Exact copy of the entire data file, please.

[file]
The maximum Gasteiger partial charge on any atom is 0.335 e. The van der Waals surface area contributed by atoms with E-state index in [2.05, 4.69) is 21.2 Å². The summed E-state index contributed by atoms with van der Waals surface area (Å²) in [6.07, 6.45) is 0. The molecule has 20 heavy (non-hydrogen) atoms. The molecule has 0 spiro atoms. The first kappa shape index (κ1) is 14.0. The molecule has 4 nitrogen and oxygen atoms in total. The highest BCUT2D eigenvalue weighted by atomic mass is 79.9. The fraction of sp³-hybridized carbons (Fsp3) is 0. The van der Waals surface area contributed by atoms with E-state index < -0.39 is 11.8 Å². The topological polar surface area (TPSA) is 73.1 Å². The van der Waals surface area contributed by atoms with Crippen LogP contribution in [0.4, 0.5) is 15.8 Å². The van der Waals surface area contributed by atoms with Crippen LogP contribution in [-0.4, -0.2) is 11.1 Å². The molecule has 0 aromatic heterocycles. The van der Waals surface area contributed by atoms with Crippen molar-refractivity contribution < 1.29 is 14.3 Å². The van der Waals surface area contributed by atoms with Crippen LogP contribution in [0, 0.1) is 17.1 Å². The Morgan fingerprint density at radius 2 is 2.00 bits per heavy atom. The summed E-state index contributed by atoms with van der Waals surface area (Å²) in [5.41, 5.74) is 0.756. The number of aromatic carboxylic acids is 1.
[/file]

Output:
The maximum Gasteiger partial charge on any atom is 0.335 e. The van der Waals surface area contributed by atoms with E-state index in [2.05, 4.69) is 21.2 Å². The summed E-state index contributed by atoms with van der Waals surface area (Å²) in [6.07, 6.45) is 0. The molecule has 20 heavy (non-hydrogen) atoms. The molecule has 0 spiro atoms. The first kappa shape index (κ1) is 14.0. The molecule has 4 nitrogen and oxygen atoms in total. The highest BCUT2D eigenvalue weighted by atomic mass is 79.9. The fraction of sp³-hybridized carbons (Fsp3) is 0. The van der Waals surface area contributed by atoms with E-state index < -0.39 is 11.8 Å². The topological polar surface area (TPSA) is 73.1 Å². The van der Waals surface area contributed by atoms with Crippen LogP contribution in [0.4, 0.5) is 15.8 Å². The van der Waals surface area contributed by atoms with Crippen LogP contribution in [-0.4, -0.2) is 11.1 Å². The molecule has 0 aromatic heterocycles. The van der Waals surface area contributed by atoms with Crippen molar-refractivity contribution < 1.29 is 14.3 Å². The van der Waals surface area contributed by atoms with Crippen LogP contribution in [0, 0.1) is 17.1 Å². The Morgan fingerprint density at radius 2 is 2.00 bits per heavy atom. The summed E-state index contributed by atoms with van der Waals surface area (Å²) in [5.41, 5.74) is 0.756. The number of aromatic carboxylic acids is 1.